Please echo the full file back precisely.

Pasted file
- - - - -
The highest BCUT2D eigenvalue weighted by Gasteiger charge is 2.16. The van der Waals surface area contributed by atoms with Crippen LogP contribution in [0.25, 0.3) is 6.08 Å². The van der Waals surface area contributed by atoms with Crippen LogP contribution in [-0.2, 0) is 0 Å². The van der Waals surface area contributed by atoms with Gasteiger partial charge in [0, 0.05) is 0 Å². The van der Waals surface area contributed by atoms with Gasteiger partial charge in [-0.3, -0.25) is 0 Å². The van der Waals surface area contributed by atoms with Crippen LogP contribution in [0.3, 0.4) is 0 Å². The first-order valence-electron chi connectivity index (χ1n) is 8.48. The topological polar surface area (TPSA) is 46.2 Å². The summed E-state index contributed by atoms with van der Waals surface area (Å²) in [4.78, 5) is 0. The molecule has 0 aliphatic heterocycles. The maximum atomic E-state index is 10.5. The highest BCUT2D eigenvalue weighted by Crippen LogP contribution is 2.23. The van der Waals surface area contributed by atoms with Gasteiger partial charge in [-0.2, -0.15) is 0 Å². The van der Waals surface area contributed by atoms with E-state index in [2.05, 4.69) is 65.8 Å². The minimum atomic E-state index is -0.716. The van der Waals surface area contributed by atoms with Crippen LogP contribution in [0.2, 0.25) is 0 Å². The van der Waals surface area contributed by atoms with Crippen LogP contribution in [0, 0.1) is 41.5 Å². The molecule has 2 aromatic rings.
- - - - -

The highest BCUT2D eigenvalue weighted by Gasteiger charge is 2.16. The van der Waals surface area contributed by atoms with Crippen LogP contribution in [0.25, 0.3) is 6.08 Å². The van der Waals surface area contributed by atoms with Crippen LogP contribution in [-0.2, 0) is 0 Å². The van der Waals surface area contributed by atoms with Gasteiger partial charge in [0, 0.05) is 0 Å². The van der Waals surface area contributed by atoms with Gasteiger partial charge in [-0.3, -0.25) is 0 Å². The van der Waals surface area contributed by atoms with Crippen LogP contribution in [0.3, 0.4) is 0 Å². The first-order valence-electron chi connectivity index (χ1n) is 8.48. The topological polar surface area (TPSA) is 46.2 Å². The summed E-state index contributed by atoms with van der Waals surface area (Å²) in [4.78, 5) is 0. The molecule has 0 aliphatic heterocycles. The maximum atomic E-state index is 10.5. The highest BCUT2D eigenvalue weighted by Crippen LogP contribution is 2.23. The van der Waals surface area contributed by atoms with Gasteiger partial charge in [-0.2, -0.15) is 0 Å². The van der Waals surface area contributed by atoms with E-state index in [2.05, 4.69) is 65.8 Å². The minimum atomic E-state index is -0.716. The van der Waals surface area contributed by atoms with Crippen LogP contribution in [0.2, 0.25) is 0 Å². The van der Waals surface area contributed by atoms with Crippen LogP contribution in [0, 0.1) is 41.5 Å². The molecule has 2 aromatic rings.